Urban bus routes tend not to serve a distinct ‘town centre’. Overlapping journeys are made for many purposes, to several destinations, at different times of day. Few passengers travel the whole route, and they may know little about ‘the other end’ of the route.
My employment has included making public transport information available through print and new technology. This project allowed an opportunity to link people and places and past and present.
I chose route 47 as one largely unchanged for nearly 100 years, and familiar from my native South-East London.
Route 47’s links include main line stations with City offices, and suburban homes with stations and shops. Today’s cleaners and security officers, yesterday’s ‘char-ladies’ and ‘night-watchmen’, travel from the suburbs to The City. For many early Downham residents, it was the link to work (e.g. docks and factories) and family in their former neighbourhood in Bermondsey.
Practical and Technical Issues
Google Maps made designing the trail quite easy, satellite view allowing me to trace the course of many streets since pedestrianised or altered streets, abandoned railways and the outlines of now demolished buildings.
It became apparent quickly that the potential is almost endless. Every site or building, workplace, pub, street and housing estate holds history, sometimes in layers as buildings change use or are redeveloped.
Even not touching some themes, the quantity of markers became too many for a single page on ‘Google Maps’, so the map is currently split into three, with some overlap for now.
Each colour / shaped marker represents a theme, and a simple WordPress website introduces and explains the map. Ideally, users could select specific theme/s to follow.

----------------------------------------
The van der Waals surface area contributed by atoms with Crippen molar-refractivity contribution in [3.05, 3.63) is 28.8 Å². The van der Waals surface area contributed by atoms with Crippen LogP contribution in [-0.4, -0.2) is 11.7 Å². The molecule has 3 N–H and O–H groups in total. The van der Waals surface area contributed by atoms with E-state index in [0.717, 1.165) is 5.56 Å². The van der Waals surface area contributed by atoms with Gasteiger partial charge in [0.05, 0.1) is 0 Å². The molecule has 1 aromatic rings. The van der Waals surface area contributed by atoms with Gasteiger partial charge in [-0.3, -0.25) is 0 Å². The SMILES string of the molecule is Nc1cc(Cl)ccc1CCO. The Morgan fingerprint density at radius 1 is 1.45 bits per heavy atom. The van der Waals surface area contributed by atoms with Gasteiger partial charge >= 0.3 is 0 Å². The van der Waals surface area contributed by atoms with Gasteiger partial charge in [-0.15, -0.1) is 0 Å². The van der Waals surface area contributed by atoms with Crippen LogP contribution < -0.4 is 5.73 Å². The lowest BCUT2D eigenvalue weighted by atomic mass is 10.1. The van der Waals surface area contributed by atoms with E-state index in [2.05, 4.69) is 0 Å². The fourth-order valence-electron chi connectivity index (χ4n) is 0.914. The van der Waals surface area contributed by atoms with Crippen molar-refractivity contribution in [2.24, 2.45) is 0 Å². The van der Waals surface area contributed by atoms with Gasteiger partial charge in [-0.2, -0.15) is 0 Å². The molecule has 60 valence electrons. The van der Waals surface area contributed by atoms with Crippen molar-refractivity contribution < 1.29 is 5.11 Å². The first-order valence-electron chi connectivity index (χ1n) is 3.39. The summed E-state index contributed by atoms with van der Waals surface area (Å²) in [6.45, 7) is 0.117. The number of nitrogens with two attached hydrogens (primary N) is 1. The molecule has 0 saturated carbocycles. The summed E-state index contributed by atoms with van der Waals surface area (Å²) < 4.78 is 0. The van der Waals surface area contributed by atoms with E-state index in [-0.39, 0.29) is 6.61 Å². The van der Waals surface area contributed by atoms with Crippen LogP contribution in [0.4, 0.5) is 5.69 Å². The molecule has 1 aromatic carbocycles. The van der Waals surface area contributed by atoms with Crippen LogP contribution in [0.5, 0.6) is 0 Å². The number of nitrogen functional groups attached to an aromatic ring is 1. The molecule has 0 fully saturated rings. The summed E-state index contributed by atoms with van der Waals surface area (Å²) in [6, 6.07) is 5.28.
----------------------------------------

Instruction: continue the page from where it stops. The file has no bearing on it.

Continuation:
Markers (colour coded by theme) have been added at points of interest, often with a link to a relevant local or specialist history web page. Adding photographs to the ‘balloons’ tended to make them cumbersome – I may try this again in future.
As a result of splitting the map, I have created a ‘blank’ version showing just the bus route shown – other Google Maps users are welcome to import this and create their own trail, with what the route means to them.
The sheer volume of history on the internet surprised me, including ‘blogs’ with historic articles and local discussion forums. The internet has enabled individuals to publish history in a way that would not have been foreseeable to a past generation of historians.
The disadvantage of this is that some ‘facts’ published informally are questionable, although forums and ‘comments’ fields allow debate and clarification. Some ‘official’ archives (which shall remain nameless) are fallible, e.g. photographs captioned with dates which can be proved to be incorrect.
Many markers (mainly ‘industry / workplace’) currently have no information. Outlines of the Surrey Docks (many now filled in and built over) would add perspective. More aspects or locations deserve detailed articles.
I have not touched some areas or aspects at all, including the many Churches (and Synagogues, Mosques and other places of worship), partly because they tend to be well documented already.
The City of London’s ‘Square Mile’ is also well documented, and I have concentrated for now more on other areas. Also, while (for example) number 11 buses seem entirely at home in the City, carrying tourists past St Paul’s, the 47 seems to pass rapidly through from a brief break at Shoreditch towards Bermondsey, all points south-east and home (the opposite view might be held by a Shoreditch resident.)
I did not have the opportunity to undertake any original oral history recordings for this project, but have included some from the ‘London Voices’ project and a project at the St Hilda’s East Community Centre in Shoreditch. I have also included a few links to sound recordings and archive news films along the route.
The trail is more suitable for use from a computer, but could be adapted for smart phones, perhaps allowing selection by theme to follow on the move. GPS tags could trigger pages, images (e.g. archive photographs), or audio tracks at the right location. Separate walking trails (mine or other peoples’) could offer ‘interchanges’.
The ‘Lewisham’s Lost Cinemas‘ web page includes a number of street scenes where images of now-demolished buildings have been carefully placed in contemporary street scenes. I would like to add further similar images, but this is beyond my current abilities!
Public art (official and otherwise) and architecture along the route could be expanded as future themes. Several locations along the route have been film or TV locations. Famous local residents could be included, although this raises the question of where the dividing line is between ‘history’ and ‘trivia’.
I have added a brief playlist of music with local connections or (to open and close) to London’s buses.